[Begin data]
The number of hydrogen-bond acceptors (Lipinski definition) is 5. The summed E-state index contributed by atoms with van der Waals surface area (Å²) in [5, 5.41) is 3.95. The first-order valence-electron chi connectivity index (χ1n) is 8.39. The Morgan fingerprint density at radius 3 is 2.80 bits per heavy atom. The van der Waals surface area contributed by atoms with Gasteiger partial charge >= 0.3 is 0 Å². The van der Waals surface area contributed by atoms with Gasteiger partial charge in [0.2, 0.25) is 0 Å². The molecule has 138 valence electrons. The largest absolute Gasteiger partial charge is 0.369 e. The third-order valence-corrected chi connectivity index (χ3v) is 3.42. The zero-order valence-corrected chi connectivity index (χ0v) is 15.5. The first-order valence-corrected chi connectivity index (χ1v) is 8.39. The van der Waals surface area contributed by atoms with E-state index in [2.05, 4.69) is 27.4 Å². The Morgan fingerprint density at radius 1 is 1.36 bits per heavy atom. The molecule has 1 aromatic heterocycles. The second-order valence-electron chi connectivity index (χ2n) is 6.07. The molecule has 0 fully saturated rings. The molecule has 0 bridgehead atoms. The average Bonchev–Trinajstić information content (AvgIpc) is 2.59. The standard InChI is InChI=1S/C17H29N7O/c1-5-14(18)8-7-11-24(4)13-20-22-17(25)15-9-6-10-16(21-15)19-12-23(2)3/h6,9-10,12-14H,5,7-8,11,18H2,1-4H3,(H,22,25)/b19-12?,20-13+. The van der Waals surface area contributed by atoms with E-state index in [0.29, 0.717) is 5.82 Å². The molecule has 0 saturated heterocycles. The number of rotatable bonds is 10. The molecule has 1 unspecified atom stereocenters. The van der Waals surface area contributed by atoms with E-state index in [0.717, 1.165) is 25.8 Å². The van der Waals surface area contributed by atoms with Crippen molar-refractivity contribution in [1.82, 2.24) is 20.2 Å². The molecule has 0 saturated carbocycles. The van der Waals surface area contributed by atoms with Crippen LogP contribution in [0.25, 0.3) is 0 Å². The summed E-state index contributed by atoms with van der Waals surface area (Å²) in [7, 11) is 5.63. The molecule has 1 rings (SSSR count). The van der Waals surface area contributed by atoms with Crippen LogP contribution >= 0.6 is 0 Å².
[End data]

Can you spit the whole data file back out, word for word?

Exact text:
The number of hydrogen-bond acceptors (Lipinski definition) is 5. The summed E-state index contributed by atoms with van der Waals surface area (Å²) in [5, 5.41) is 3.95. The first-order valence-electron chi connectivity index (χ1n) is 8.39. The Morgan fingerprint density at radius 3 is 2.80 bits per heavy atom. The van der Waals surface area contributed by atoms with Gasteiger partial charge >= 0.3 is 0 Å². The van der Waals surface area contributed by atoms with Gasteiger partial charge in [0.2, 0.25) is 0 Å². The molecule has 138 valence electrons. The largest absolute Gasteiger partial charge is 0.369 e. The third-order valence-corrected chi connectivity index (χ3v) is 3.42. The zero-order valence-corrected chi connectivity index (χ0v) is 15.5. The first-order valence-corrected chi connectivity index (χ1v) is 8.39. The van der Waals surface area contributed by atoms with E-state index in [2.05, 4.69) is 27.4 Å². The Morgan fingerprint density at radius 1 is 1.36 bits per heavy atom. The molecule has 1 aromatic heterocycles. The second-order valence-electron chi connectivity index (χ2n) is 6.07. The molecule has 0 fully saturated rings. The molecule has 0 bridgehead atoms. The average Bonchev–Trinajstić information content (AvgIpc) is 2.59. The standard InChI is InChI=1S/C17H29N7O/c1-5-14(18)8-7-11-24(4)13-20-22-17(25)15-9-6-10-16(21-15)19-12-23(2)3/h6,9-10,12-14H,5,7-8,11,18H2,1-4H3,(H,22,25)/b19-12?,20-13+. The van der Waals surface area contributed by atoms with E-state index in [0.29, 0.717) is 5.82 Å². The molecule has 0 saturated heterocycles. The number of rotatable bonds is 10. The molecule has 1 unspecified atom stereocenters. The van der Waals surface area contributed by atoms with E-state index in [0.717, 1.165) is 25.8 Å². The van der Waals surface area contributed by atoms with Crippen molar-refractivity contribution in [1.82, 2.24) is 20.2 Å². The molecule has 0 saturated carbocycles. The van der Waals surface area contributed by atoms with Crippen LogP contribution in [0.25, 0.3) is 0 Å². The summed E-state index contributed by atoms with van der Waals surface area (Å²) in [7, 11) is 5.63. The molecule has 1 rings (SSSR count). The van der Waals surface area contributed by atoms with Crippen LogP contribution >= 0.6 is 0 Å².